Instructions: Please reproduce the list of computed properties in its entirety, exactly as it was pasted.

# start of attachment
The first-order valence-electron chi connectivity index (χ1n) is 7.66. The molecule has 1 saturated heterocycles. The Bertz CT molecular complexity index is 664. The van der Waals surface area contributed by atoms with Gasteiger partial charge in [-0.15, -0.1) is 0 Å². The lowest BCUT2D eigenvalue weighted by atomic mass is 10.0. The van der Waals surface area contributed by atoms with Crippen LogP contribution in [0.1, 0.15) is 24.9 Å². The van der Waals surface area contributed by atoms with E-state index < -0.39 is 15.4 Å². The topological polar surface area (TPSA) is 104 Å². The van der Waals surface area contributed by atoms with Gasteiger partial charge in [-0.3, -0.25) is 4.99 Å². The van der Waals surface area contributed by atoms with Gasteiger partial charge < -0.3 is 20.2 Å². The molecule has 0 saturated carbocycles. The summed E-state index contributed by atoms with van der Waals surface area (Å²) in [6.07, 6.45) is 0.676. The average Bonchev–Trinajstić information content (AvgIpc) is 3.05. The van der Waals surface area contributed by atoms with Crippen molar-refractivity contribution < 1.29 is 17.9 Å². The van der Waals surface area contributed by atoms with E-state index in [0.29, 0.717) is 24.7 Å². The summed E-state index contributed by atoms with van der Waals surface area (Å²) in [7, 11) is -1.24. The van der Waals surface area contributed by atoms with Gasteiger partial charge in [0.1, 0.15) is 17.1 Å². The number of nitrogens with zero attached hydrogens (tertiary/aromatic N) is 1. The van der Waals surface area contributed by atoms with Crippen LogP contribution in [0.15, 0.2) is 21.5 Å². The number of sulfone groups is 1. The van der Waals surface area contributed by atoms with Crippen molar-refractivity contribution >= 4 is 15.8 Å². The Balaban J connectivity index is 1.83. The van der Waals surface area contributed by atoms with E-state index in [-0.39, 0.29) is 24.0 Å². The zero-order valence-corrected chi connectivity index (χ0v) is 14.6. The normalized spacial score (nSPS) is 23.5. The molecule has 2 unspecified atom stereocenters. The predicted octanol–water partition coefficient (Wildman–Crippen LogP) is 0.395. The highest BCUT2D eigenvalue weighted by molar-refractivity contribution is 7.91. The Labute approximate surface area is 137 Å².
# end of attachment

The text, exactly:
The first-order valence-electron chi connectivity index (χ1n) is 7.66. The molecule has 1 saturated heterocycles. The Bertz CT molecular complexity index is 664. The van der Waals surface area contributed by atoms with Gasteiger partial charge in [-0.15, -0.1) is 0 Å². The lowest BCUT2D eigenvalue weighted by atomic mass is 10.0. The van der Waals surface area contributed by atoms with Crippen LogP contribution in [0.1, 0.15) is 24.9 Å². The van der Waals surface area contributed by atoms with E-state index < -0.39 is 15.4 Å². The topological polar surface area (TPSA) is 104 Å². The van der Waals surface area contributed by atoms with Gasteiger partial charge in [-0.3, -0.25) is 4.99 Å². The van der Waals surface area contributed by atoms with Gasteiger partial charge < -0.3 is 20.2 Å². The molecule has 0 saturated carbocycles. The summed E-state index contributed by atoms with van der Waals surface area (Å²) in [6.07, 6.45) is 0.676. The average Bonchev–Trinajstić information content (AvgIpc) is 3.05. The van der Waals surface area contributed by atoms with Crippen molar-refractivity contribution < 1.29 is 17.9 Å². The van der Waals surface area contributed by atoms with E-state index in [0.29, 0.717) is 24.7 Å². The summed E-state index contributed by atoms with van der Waals surface area (Å²) in [7, 11) is -1.24. The van der Waals surface area contributed by atoms with Gasteiger partial charge in [0.1, 0.15) is 17.1 Å². The number of nitrogens with zero attached hydrogens (tertiary/aromatic N) is 1. The van der Waals surface area contributed by atoms with Crippen LogP contribution in [0.15, 0.2) is 21.5 Å². The number of sulfone groups is 1. The van der Waals surface area contributed by atoms with Crippen molar-refractivity contribution >= 4 is 15.8 Å². The Balaban J connectivity index is 1.83. The van der Waals surface area contributed by atoms with E-state index in [-0.39, 0.29) is 24.0 Å². The zero-order valence-corrected chi connectivity index (χ0v) is 14.6. The normalized spacial score (nSPS) is 23.5. The molecule has 2 unspecified atom stereocenters. The predicted octanol–water partition coefficient (Wildman–Crippen LogP) is 0.395. The highest BCUT2D eigenvalue weighted by molar-refractivity contribution is 7.91. The Labute approximate surface area is 137 Å².